Australian Human Rights Commission – Tuesday, 11 August 2009
Aboriginal and Torres Strait Islander Social Justice Commissioner Tom Calma has welcomed the $9.3 million announced by federal Minister for the Environment, Heritage and the Arts, Peter Garrett and Minister for Indigenous Affairs Jenny Macklin, to help save more than 100 threatened Indigenous languages.
“Inter-cultural training is another critical element to implementing the guiding principles of the UN Declaration and provides concrete support for communities and governments developing and delivering educational programs for Indigenous people,” he said
Commissioner Calma said one way in which Indigenous languages should be preserved was through bilingual approaches in schools and he urged the Northern Territory government to reconsider its plans to dismantle bilingual education through its mandatory four hours of English policy.
“Protecting Indigenous languages is about protecting our futures, our cultures and our lives for future generations,” Commissioner Calma said.
“I applaud Ministers Garrett and Macklin for this initiative and the clear message it sends about the need to protect this vital connection between Indigenous languages, culture and country.
“The Australian government formally endorsed the United Nations Declaration on the Rights of Indigenous Peoples in April this year and in doing so, agreed to Indigenous peoples having the right to establish and control our educational systems and institutions providing education in our own languages, in a manner appropriate to our cultural methods of teaching and learning,” Mr Calma said.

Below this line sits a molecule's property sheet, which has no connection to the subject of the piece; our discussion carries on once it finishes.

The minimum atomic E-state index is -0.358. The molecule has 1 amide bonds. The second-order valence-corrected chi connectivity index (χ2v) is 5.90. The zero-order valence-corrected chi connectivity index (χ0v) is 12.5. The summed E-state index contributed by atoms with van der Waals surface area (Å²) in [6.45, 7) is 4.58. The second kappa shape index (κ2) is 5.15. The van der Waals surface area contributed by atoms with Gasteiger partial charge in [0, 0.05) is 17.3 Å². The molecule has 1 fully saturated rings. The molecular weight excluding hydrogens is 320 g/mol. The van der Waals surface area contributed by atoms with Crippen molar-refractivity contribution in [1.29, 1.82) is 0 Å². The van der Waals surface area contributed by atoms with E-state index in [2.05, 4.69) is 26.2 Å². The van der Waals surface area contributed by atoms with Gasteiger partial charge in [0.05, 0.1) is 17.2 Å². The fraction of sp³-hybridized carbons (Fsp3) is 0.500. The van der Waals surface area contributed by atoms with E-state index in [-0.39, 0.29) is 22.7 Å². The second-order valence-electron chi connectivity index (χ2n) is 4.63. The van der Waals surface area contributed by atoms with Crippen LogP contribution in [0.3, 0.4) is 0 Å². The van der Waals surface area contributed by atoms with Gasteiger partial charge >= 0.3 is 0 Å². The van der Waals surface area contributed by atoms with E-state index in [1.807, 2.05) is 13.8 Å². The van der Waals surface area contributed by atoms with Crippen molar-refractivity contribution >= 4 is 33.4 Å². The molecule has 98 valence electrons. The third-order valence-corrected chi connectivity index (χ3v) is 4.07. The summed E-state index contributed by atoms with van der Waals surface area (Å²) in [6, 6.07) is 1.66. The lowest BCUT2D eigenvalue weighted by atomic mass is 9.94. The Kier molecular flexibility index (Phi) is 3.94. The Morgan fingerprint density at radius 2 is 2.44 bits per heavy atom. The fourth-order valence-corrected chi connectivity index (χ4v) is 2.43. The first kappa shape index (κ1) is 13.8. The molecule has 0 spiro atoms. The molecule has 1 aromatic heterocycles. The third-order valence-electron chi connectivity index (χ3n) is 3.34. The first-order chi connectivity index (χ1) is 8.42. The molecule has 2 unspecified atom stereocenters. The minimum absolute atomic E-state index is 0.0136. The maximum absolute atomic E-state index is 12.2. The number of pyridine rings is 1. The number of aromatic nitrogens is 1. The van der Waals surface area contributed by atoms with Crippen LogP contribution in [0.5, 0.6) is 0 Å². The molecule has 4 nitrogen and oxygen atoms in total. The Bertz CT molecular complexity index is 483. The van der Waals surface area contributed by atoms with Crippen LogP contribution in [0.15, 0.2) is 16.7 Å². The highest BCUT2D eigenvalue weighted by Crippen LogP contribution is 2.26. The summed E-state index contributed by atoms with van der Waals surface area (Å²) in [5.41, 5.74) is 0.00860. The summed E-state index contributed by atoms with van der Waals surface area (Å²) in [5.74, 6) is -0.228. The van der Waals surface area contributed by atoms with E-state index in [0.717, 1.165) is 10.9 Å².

“The Northern Territory Government’s decision to enforce four hours of English in all Northern Territory schools is bad policy and goes against the spirit of what the Australian government agreed to in April this year when it formally endorsed the Declaration.
“The Northern Territory Government’s policy erodes the potential for the continuation of our languages and cultures.”
Commissioner Calma said Indigenous language survival and education were especially important and have been given special consideration at this year’s UN Human Rights Council’s Expert Mechanism on the Rights of Indigenous Peoples meeting, currently underway in Geneva. Mr Calma, who is in Geneva, said the meeting was considering the challenges involved in implementing the right of Indigenous peoples to education, for which the preservation of Indigenous languages was a key priority.
Mr Calma also urged Australian government’s to take on board the Batchelor Institute of Indigenous Tertiary Education’s findings that Indigenous students perform better in educational environments where teachers, teaching assistants and principals have received inter-cultural training.